Articles September 26, 2017

181 Fremont Makes Cover of Foundation Drilling Magazine

Source: Foundation Drilling Magazine

COVER  FEATURE: Malcolm and 181 Fremont Tower

By Peter Faust, Vice President Business Development, Malcolm  Drilling Company, Inc

The 181 Fremont Tower

The 181 FremontTower is a new build mixed-use tower, currently under construction in the dense urban core of the South Market District of San Francisco, California. This high-rise will consist of 54 above ground floors with the roof level 700 feet high. Atop the roof will be architectural fea­tures including a spire that will top out at just over 800 feet, which will make it the second tallest building in San Francisco upon completion.

The tower boasts a unique architectural and structural approach, using exterior mega-cross­ braces which provide the lateral stability of the tower during seismic and wind loading. The mega­ cross-braces can be seen in the architectural ren­dering in Figure 1 (a & b). This approach allows for a more open floor plate as compared to the more common reinforced con­crete core approach, which is critical for this building because of the small and narrow site. However, this structural approach creates a chal­ lenge for the foundations because the seismic loads are concentrated in the Franciscan Complex bedrock were framed into a ring beam pile cap that encompasses the entire perimeter of the building.

Below the tower will be a 5 level basement, extending 60 feet below ex­isting grade, which houses a loading dock facility and underground park­ing. A watertight, stiff temporary shoring system was required to allow the excavation to be performed without adversely affecting adjacent improve­ ments, including a 27 floor tower to the east and a three-story masonry building to the south. The shoring wall along the north side of the excava­tion is shared with another deep excavation under construction simultane­ ously for the Transbay Transit Center.

Site Soils and Rock

The site lies near the eastern margin of San Francisco Bay. Consequently, the site soils are sequences of sands and clays which correspond to the fluctuating depositional changes of the bay margin. Figure 2 shows a typ­ical cone penetration test (CPT) result and an in-situ shear wave velocity test (suspension logging method)  juxtaposed with the simplified site stratigraphy.

Fill is found at the ground surface which is underlain by a seemingly random sequence of Holocene marine clays and sands. Below these interbed­ ded marine deposits lies a stiff, late Pleistocene marine clay referred to locally as Old Bay Clay, which is relatively homogeneous and slightly over consolidated. Beneath the Old Bay Clay is a very stiff clay with interbedded sands and gravels that are terrestrial, colluvial, fluvial, and possibly estuar­ ine in origin referred to locally as Valley Deposits. This material has been found to have cobbles and large pieces of wood.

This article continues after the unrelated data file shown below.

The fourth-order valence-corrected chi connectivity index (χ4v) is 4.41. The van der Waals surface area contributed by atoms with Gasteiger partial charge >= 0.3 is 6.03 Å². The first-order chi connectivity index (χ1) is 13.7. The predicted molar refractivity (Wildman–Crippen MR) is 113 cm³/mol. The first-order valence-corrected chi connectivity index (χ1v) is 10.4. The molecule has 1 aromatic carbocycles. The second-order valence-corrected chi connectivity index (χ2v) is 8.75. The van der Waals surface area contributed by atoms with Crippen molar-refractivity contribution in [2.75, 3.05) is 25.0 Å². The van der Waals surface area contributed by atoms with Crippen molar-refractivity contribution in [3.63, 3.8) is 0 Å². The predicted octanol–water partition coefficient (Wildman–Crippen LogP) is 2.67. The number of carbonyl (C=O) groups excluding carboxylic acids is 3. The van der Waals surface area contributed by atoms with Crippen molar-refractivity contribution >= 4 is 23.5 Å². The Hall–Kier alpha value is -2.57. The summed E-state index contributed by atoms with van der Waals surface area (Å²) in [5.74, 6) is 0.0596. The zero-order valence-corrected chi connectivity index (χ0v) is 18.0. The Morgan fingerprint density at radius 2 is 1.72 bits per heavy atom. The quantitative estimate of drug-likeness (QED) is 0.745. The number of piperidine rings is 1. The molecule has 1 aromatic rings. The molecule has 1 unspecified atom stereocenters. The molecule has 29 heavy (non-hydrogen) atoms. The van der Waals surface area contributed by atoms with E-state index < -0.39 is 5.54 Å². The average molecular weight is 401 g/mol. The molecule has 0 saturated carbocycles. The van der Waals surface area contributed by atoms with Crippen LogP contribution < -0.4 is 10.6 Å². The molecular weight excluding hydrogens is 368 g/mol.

The bedrock underlying the site soils is the Franciscan  Complex, which consists of mainly sandstones, siltstones, and shale based rock types. Blocks of more competent material are floating in a heavily sheared matrix. These harder blocks and softer matrix are chaotically arranged with adds complexity to the design and construction of the drilled shafts which were embedded in this material.

Foundations: Design of the Foundation System

Under gravity, most of the vertical building load is resisted by 34 drilled shafts located along the perimeter of the building. Some of the vertical load is also resisted by hydrostatic uplift on the 3 foot thick base mat and through columns framing into nine drilled shafts in the middle of the build­ing. The design does not rely on forces transferred directly to the medium stiff Bay Mud underlying the base mat.

During wind or seismic loading, most of the lateral forces of the super­structure are resisted by the diagonal megabraces which then must be re­ sisted by columns which land in the six corners of the basement. The maximum axial force that falls on one of these columns in the Maximum Considered Earthquake (MCE) event is too large to be resisted by a single foundation element. The structural engineer first considered using conven­ tional pile caps in the corners of the building to transfer the load between several shafts; however, the loading on these caps would be highly eccen­ tric due to the proximity of the property boundary. Furthermore, each addi­tional shaft would need to be located further away from the location of the corner loads, making these additional shafts less efficient. The solution was to tie II of the perimeter shafts together through a 12 foot deep by 8 foot wide ring beam pile cap as indicated in Figure 3